Living The Nightmare

You will no doubt remember that a couple of years ago Christchurch, on the South Island of New Zealand, suffered not one, but two major earthquakes in six months, each inflicting enormous damage. Christchurch came into the conversation on Sunday evening at the barbecue in the winery. The lady I was talking to explained to me that New Zealanders had been awaiting "the big one" for some time, in the same way that Californians know that a major jolt to the San Andreas fault is long overdue. What shocked Kiwis when it happened was that did not hit Wellington which sits astride two plates, and where buildings have been built to withstand the shocks, but in Christchurch, which was thought to be located in a geologically stable region, and where no precautionary steps had been taken.
I mentioned this last night to our friends and asked how the reconstruction programme is progressing. For the majority apparently, it has not yet even begun. And the reason is horrifying; it is officially judged to be premature because, in the two years since what I thought of as "the earthquakes", Christchurch has suffered five thousand aftershocks. That equates to an average of around seven a day.
In addition, a large part of the affected zone is suffering liquefaction, a phenomenon which turns the ground to mush. The people living in this zone, some in damaged but habitable homes, some in undamaged homes, have to begin each day by clearing away several inches of mud which has oozed up through the floor during the previous twenty four hours.
So far the world is concerned, the disaster happened, did its damage and now is over. I was shocked to learn that that is not the case. And I ask myself two questions. How would I respond to daily mud shifting? And if I had lived through two major earthquakes, how nonchalantly could I react to the start of a new tremor no matter how small?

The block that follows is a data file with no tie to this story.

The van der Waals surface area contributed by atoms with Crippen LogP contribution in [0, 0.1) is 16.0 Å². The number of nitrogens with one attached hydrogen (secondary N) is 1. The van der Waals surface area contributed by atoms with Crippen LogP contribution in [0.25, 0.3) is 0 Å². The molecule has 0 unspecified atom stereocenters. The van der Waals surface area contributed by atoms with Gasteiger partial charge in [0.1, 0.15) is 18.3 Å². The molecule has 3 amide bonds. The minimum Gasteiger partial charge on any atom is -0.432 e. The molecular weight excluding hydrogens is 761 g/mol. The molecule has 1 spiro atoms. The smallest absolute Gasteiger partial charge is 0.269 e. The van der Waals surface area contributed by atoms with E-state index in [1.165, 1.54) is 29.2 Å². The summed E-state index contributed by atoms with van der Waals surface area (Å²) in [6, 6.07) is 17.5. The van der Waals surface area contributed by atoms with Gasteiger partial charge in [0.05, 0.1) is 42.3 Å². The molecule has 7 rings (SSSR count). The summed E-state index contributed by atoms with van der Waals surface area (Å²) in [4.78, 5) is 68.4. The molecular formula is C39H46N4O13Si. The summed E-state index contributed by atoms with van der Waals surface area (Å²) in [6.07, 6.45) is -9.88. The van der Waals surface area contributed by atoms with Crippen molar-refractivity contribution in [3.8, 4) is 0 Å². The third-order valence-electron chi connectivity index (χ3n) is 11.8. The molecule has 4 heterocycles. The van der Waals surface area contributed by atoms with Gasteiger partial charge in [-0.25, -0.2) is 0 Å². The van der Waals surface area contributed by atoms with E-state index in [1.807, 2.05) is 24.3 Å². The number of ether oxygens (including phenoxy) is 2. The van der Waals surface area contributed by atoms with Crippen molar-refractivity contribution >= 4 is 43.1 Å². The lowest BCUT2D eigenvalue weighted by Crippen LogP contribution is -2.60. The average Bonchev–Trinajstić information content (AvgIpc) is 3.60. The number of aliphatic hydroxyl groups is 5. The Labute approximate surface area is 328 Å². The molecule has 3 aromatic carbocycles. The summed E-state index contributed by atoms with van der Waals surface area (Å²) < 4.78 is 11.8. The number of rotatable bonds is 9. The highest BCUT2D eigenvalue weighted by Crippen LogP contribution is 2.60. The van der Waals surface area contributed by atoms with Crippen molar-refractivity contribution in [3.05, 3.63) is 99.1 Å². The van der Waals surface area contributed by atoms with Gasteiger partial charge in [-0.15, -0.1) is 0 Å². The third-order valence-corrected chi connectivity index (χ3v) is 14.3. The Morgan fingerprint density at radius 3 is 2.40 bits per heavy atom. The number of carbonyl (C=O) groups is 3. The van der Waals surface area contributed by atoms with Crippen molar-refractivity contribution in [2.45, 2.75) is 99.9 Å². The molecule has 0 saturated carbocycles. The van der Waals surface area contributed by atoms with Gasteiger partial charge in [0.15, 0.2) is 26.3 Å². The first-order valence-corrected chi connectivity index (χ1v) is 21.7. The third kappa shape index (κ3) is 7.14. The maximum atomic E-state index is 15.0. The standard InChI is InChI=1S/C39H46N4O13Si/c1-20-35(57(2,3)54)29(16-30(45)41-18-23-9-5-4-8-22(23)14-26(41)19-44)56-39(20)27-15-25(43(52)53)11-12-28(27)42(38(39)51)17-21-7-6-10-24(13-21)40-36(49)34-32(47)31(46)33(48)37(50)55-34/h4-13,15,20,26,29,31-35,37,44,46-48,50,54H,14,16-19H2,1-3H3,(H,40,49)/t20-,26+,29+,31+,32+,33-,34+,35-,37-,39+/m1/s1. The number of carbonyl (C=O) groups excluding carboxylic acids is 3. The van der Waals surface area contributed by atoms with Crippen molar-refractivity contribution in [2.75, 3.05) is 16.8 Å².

From One Extreme To The Other

From Hong Kong we flew to Wellington in New Zealand, via Auckland, and then dove a couple of hours north to the town of Masterton to stay with friends of many years standing, dating back to the time that we all lived in he Rossendale Valley in Lancashire. Peter is now the vicar of Epiphany parish Church in Masterton. Saturday we spent recovering, but the following day we went out for a late lunch to a local winery, accompanied by the principal of the primary school linked to the church. After lunch, we were taken to another winery nearby, where we we able to taste - and buy - some of the local wines. Sunday evening saw us at a third winery, this time the home of Peter's archdeacon and her husband, who were hosting a barbecue. Not often that my choice of wine at a barbecue would be one retailing at NZ$ 40 a bottle (25€)! I was delighted to discover that they ship this excellent Pinot Noir to the UK under the Pirinoa Road label. I shall be online searching ahead of my next UK trip by car.
Our friends have a home outside Marton to which they will ultimately retire; in the meantime it is used as a holiday home, and we headed over here on Monday or the rest of our time with them.
What a contrast to Hong Kong, one of the most densely populated places on the planet. New Zealand - a country with about the same land area as the British Isles - has a population of four and a half million people, one million of whom live in Auckland and another million are on South Island. There is an abundance of land which, even allowing for the restrictions on permitted building density, is easily affordable. Most construction is off-site and then simply assembled and completed on the plot. Their home stands on a 10 acre block in the midst of farmland, with several stands on trees, and is an absolute delight to be in. A neighbouring farmer has the use of the grassland for grazing. The place is so quiet that you can stand outside at the front of the house and the only sound is that of the sheep cropping the grass 300 to 400 mtres away.